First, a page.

Tasker

In August, 2013 I published the Tasker Project on GitHub to illustrate the article I wrote for Java Magazine #123, Boosting applications with REST and Backbone.js .

Tasker is a web application using Backbone.js and Handlebars.js on the client-side and Play! over Java on the server-side. This application simulates a very simple Kanban board based on Agile methodologies. Basically, the board can have multiple projects, each project can have multiple stories and each story can have multiple issues, which can be either task, bug or enhancement.

The user can create and remove projects, stories and issues, and also move issues around 4 lanes representing its possible status: Backlog, In Progress, Verify and Signed Off.

Purpose

The main purpose of Tasker is to demonstrate important front-end concepts of nowadays about smart client-side applications, such as:

Client-side

  • MV* on the client-side with Backbone.js
    • REST-based models
    • views
    • routers
    • events
    • validation
  • Templating with Handlebars.js
    • Custom helpers
  • Using Bootstrap components
  • Using Font Awesome fonts
  • Writing LESS css
  • UI-level i18n
  • Responsive/adaptive layout

Server-side

  • Play! Framework as a modern, simple yet powerful back-end
    • models
    • views
    • controllers
    • REST-based routers
    • Google Clojure compilation and minification
  • Ebean as a simple ORM approach
    • JPA-based mapping
    • simple query language
    • evolutions
  • JSON manipulation with Flexjson
  • Unit testing with TestNG
  • Code coverage
  • Setting production profile
  • Deploying to Heroku

What do I need to know about HTML 5? [pt]

In July, 2013 I published an article (in Portuguese) in Java Magazine #116, sobre o HTML 5 as an alternative for development exclusively based on the server-side. This technology introduces and standardizes many innovative features on the browser or mobile device, in a safe, portable and native way.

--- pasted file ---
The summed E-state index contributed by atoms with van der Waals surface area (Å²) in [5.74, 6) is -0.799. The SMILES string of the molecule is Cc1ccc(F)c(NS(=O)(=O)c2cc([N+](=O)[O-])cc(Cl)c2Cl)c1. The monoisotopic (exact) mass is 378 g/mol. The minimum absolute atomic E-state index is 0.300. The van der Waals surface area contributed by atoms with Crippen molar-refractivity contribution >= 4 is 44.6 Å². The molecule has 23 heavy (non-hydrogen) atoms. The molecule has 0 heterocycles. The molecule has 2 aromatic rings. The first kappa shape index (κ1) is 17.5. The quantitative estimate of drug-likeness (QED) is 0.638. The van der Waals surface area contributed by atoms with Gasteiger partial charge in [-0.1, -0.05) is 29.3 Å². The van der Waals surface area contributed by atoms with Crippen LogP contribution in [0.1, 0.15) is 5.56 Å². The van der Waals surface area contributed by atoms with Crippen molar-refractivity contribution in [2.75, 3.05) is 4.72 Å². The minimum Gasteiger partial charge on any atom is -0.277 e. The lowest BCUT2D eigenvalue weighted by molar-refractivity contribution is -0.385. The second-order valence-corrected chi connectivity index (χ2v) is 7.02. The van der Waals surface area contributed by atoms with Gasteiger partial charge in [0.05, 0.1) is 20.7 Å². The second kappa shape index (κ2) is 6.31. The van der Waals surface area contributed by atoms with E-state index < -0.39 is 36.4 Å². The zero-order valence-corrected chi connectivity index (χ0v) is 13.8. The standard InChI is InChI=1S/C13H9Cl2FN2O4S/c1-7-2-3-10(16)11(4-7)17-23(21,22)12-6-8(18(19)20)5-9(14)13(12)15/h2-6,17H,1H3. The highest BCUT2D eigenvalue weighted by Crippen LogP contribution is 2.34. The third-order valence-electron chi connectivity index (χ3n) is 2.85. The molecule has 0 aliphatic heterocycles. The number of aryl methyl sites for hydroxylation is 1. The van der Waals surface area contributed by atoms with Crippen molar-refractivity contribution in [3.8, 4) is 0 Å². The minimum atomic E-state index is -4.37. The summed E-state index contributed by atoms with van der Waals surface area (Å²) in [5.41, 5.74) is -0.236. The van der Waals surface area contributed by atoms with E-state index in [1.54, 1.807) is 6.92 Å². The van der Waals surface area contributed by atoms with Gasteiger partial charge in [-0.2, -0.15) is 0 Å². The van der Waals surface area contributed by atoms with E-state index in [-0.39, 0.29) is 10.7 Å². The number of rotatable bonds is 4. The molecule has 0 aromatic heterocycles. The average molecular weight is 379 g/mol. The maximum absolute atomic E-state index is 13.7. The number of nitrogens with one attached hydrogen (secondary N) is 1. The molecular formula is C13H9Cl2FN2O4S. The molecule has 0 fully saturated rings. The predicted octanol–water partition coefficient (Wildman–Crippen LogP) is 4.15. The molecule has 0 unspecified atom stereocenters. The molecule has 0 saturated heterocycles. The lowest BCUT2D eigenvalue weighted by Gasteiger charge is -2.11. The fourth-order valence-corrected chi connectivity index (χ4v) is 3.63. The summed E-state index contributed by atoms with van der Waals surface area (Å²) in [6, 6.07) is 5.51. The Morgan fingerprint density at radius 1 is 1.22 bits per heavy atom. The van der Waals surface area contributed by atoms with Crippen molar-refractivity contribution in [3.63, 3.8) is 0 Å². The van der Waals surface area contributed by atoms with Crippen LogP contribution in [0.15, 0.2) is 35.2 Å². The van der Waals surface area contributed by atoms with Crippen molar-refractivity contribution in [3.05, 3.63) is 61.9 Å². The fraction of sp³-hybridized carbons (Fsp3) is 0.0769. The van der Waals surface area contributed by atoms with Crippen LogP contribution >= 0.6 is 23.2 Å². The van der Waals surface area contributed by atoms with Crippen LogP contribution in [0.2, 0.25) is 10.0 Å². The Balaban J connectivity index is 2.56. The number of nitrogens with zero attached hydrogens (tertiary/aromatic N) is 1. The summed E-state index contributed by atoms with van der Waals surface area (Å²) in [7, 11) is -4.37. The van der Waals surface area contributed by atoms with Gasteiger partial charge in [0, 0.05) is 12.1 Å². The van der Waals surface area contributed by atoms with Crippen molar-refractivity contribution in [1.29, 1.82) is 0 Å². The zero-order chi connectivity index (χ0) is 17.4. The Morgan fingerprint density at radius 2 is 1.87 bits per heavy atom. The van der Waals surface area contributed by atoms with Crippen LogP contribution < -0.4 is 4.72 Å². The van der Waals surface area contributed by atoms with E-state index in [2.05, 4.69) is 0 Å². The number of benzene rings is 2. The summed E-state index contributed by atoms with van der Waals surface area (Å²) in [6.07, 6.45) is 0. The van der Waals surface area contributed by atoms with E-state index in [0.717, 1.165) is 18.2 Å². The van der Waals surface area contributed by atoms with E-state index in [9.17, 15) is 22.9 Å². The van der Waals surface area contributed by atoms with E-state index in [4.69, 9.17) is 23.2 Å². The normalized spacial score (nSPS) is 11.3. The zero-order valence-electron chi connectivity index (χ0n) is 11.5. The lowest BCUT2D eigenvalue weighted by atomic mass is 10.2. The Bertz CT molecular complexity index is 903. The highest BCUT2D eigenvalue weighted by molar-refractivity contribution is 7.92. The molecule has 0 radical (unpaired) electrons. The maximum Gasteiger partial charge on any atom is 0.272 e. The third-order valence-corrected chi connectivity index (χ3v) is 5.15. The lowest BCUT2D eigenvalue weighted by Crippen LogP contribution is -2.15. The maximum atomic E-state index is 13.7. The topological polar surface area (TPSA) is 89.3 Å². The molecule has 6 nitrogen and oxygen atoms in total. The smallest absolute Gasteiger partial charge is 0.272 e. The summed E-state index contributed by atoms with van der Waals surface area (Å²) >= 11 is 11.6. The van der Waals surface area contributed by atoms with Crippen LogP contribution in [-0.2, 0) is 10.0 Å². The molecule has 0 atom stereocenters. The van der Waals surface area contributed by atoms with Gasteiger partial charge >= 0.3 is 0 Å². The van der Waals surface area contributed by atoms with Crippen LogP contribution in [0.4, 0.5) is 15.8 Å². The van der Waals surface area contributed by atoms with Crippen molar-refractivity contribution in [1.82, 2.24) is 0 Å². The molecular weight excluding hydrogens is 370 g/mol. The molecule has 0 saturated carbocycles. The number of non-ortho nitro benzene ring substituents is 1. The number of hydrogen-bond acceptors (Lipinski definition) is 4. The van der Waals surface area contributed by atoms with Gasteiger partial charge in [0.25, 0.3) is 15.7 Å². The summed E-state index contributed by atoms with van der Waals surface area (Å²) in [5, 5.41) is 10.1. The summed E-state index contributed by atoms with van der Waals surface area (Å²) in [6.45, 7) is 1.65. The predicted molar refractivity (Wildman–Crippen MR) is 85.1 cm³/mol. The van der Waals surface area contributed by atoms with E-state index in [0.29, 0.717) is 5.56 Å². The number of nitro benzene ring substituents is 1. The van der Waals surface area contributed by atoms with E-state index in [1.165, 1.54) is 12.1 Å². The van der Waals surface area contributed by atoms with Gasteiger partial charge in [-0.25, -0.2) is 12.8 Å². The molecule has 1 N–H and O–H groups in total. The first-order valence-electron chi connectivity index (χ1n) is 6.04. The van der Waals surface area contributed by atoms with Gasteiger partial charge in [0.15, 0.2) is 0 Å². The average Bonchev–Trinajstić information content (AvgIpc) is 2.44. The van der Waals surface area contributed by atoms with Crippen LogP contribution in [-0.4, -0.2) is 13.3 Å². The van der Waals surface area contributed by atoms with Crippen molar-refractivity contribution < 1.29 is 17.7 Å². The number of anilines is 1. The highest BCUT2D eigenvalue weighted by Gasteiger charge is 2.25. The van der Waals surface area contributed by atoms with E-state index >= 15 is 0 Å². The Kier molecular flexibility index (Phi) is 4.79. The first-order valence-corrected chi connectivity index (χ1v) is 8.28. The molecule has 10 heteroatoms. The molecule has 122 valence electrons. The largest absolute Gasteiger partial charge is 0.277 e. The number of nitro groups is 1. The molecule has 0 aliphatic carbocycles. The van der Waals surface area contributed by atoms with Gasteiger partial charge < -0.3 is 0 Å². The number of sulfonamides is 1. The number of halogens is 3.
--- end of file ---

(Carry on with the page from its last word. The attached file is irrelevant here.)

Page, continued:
Article What do I need to know about HTML 5? - DevMedia

Summary

HTML 5 emerged as a movement to leverage many features designed to better explore the client-side in web applications, which can be beneficial in a few scenarios. This movement introduces certain client-side features such as offline work, persistence, multi-threading, low-level network communication, reproducing audio and video without plugins, geolocalization and form validation. All those features will be addressed on this article, as well a brief comment about the Dashorn project, which aims to make it possible to run JavaScript directly on the JVM.

When is the subject useful

This subject is useful for Java developers which want to learn how to bring the desktop experience to web applications, reducing the response and navigation time, working without depending on any plugin and having just one client-side codebase independent of device and platform.

Understanding and optimizing the Garbage Collection - Part 3 [pt]

In April, 2012 I published an article (in Portuguese) in Java Magazine #104, about common problems in Java code which ignore how Garbage Collection operates, how to write code to optimize this process and how to analyse the heap memory status in runtime.

Article Understanding and optimizing the Garbage Collection - Part 3 - DevMedia

Summary

The article begins by reviewing JVM options to log the Garbage Collection process activities as well presenting the JConsole tool for a picture of the heap memory situation. Next, states about memory leaks and shows an example of a code with this problem, analysing its runtime execution on JConsole. Lastly, presents other subjects as the finalize() method, weak references and concludes suggesting some good practices.

When is the subject useful

The subject is very relevant to any Java developer, even though the consequences of a badly configured Garbage Collection process won’t be much evident in development environments, certainly will make the difference in production environments. It is important to understand the reasons that cause malfunctioning of the Garbage Collection and how to avoid those scenarios, using good practices for such.

Understanding and optimizing the Garbage Collection - Part 2 [pt]